don`t have an attorney on the team, in Nerdland, but you`re an attorney.
So part of what I wanted to get from you is as you`re looking at these
documents and the way that it`s parsed, particular language, evidence
exists. Right? And more than anything, the fact that this is part of a
claim on costs to be paid that are legal costs. I think there`s -- on the
one hand there`s this feeling of it`s not right, whatever it is we`re
hearing from the governor, but it also feels a little icky what we`re
hearing from the Wildstein team here.

ARI MELBER, MSNBC: Right. And if you`re watching this at home, and
saying, OK, on the one hand, there is a simple storyline here, which is
accusations of the abuse of power, and yet it`s built on all these complex
technical situations, what we around the building often call the Kornacki
stuff, which is all these details you have to get your arms around.

Well, if that sounded technical, wait until we get into the bylaws of the
Port Authority. Because that`s what this letter is a fight about. And the
bylaws state, very seemingly simply, that if you are in legal trouble for
acting within the scope of your employment, for doing your job at the Port
Authority, you will have your defense and your indemnification and your
legal fees basically probably covered, even if you`re a former employee.
But then they have this other piece. And this is what this fight is about,
although it`s sub rosa, it`s not actually in the letter itself. It also
says that to get that lawyer fee covered, you`d have to have the full
cooperation of the person -- in this case Wildstein -- in the defense of
the action at issue.

Well, we know that well behind this letter on the phone and in whatever
discussions they`re having, that goes to the heart of this. Is this
someone who`s actually going to turn and not defend whatever it was that
occurred or didn`t occur, act or omission is the way they talk about it in
the law. That is the predicate for this dispute.

And what we are seeing here, even if you didn`t understand all that or
don`t care about the bylaws, what we`re seeing here is a guy who has tried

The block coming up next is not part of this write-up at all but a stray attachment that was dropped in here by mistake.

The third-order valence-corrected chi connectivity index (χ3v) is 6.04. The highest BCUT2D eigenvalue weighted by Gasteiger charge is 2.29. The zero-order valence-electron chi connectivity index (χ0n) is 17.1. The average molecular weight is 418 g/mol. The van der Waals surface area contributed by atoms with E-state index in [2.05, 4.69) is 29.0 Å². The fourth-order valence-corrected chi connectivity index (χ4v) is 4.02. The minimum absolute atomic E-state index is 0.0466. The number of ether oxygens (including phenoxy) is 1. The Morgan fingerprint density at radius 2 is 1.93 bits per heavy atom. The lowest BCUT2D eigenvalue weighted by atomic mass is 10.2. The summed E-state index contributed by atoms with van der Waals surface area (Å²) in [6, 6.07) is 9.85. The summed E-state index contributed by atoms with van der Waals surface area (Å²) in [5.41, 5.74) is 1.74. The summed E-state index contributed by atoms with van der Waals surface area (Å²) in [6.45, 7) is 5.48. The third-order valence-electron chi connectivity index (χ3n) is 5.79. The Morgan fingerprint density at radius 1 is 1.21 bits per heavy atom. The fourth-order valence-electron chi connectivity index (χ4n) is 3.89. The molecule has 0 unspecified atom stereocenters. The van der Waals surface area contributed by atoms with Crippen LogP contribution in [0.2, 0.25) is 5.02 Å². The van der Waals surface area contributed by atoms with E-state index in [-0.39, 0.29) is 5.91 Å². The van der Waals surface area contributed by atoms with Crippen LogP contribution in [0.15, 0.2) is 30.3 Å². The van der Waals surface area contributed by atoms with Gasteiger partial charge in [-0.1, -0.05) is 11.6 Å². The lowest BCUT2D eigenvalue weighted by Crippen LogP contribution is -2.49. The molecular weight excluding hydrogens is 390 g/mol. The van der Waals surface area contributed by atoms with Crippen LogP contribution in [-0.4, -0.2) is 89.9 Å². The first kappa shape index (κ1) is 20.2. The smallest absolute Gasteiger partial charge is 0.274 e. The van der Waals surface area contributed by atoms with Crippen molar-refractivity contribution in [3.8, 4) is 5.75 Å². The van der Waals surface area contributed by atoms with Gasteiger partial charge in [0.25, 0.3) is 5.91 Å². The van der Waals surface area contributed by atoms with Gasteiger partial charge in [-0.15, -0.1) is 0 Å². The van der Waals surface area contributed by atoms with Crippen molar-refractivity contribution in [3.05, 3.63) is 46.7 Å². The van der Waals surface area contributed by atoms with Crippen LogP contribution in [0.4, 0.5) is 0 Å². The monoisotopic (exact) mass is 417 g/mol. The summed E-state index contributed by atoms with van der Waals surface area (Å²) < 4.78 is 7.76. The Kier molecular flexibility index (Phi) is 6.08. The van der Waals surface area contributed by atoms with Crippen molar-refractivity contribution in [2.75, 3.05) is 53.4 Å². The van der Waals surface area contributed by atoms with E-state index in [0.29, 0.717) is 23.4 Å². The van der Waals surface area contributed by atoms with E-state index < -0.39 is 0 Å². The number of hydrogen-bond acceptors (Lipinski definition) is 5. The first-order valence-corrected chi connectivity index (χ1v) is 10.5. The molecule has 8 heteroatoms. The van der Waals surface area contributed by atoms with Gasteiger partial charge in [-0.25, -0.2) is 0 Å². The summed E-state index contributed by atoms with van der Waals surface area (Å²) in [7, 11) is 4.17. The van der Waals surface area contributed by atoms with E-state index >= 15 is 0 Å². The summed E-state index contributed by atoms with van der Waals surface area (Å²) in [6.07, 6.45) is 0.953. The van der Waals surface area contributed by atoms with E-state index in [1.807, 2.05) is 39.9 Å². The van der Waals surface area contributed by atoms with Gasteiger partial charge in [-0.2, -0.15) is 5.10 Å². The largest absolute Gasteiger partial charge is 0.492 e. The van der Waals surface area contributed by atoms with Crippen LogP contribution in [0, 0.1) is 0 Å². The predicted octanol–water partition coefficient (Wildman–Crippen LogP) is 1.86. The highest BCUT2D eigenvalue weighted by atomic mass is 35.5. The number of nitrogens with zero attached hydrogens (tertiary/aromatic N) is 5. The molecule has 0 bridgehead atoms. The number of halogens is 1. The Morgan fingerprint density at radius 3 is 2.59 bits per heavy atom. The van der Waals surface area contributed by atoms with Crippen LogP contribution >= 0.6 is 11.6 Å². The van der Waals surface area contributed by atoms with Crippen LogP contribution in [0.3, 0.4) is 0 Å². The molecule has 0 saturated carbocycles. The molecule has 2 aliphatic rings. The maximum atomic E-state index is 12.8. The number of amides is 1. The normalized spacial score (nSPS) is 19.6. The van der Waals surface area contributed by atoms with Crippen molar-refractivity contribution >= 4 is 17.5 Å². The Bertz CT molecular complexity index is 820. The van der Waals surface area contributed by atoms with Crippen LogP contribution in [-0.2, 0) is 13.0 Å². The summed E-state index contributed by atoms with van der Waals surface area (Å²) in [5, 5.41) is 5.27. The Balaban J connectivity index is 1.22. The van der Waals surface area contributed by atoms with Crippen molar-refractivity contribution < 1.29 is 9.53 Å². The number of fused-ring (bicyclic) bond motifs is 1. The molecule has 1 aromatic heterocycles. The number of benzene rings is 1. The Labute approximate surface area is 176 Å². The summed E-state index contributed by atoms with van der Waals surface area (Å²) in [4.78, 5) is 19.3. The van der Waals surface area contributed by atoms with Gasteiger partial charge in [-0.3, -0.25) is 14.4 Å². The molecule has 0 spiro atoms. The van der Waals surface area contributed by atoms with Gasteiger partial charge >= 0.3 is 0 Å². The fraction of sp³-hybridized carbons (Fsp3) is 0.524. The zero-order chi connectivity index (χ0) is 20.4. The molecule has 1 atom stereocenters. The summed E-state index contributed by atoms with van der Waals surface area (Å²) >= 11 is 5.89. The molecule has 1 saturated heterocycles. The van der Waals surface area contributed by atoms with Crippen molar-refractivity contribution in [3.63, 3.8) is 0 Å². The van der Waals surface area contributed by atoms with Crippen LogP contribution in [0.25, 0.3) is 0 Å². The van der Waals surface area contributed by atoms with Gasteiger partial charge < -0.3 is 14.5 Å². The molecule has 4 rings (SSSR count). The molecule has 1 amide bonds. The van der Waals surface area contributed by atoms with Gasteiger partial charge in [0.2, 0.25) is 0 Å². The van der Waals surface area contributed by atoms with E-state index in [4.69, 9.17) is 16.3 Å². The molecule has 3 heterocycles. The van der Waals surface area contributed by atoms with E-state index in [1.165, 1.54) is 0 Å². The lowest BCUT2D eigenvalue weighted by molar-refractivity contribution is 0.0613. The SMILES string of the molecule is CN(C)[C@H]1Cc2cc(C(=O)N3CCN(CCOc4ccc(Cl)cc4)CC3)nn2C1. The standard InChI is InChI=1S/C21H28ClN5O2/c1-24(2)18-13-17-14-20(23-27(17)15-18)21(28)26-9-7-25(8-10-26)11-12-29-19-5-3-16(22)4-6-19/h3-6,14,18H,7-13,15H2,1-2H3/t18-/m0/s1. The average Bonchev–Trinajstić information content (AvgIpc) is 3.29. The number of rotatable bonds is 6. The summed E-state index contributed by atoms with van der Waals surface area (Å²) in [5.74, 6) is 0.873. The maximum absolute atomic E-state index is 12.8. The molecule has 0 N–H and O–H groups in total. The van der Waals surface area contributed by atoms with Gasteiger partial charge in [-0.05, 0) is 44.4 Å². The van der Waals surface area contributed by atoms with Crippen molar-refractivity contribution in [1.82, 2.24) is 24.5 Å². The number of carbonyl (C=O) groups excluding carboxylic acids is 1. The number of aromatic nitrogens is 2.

every other way to get his fees covered and hasn`t gotten them covered.
And alleges in this letter that it seems that Mr. Baroni is getting more
legal support. And what he`s doing is throwing down the gauntlet and
saying, look, if you`re leaving me out in the cold, it`s going to get
worse. That`s what his lawyer is saying. And he may have every right to
do that. What he`s also looking for obviously is immunity.

So that is the conflict that undergirds this back and forth.

To me, the biggest thing in the letter was not so much the statements --
he`s alluded before to the fact that he may disagree, but rather he claims
to have some evidence. We need to know what that is.

HARRIS-PERRY: So, Steve, how, given that part of the politics of this,
maybe not so much the law of this, but the politics of this has to do with
the credibility of these two men. You worked with Wildstein. How credible
do you think he is on this notion that there is evidence that exists?

KORNACKI: The thing we were just talking about with Brian Murphy in the
last show who also worked for Wildstein, is Wildstein is a very long-term
strategic thinker. Wildstein is somebody who prepares for contingencies.
He doesn`t -- I can`t imagine that David Wildstein ever thought he`d be in
this exact position, but I can imagine that David Wildstein is the kind of
person who thought he might be in a position where he is going -- a
position like this, where this is the kind of guy who saves documents, who
saves e-mails.

And the thing I always remind people of is think about his role in New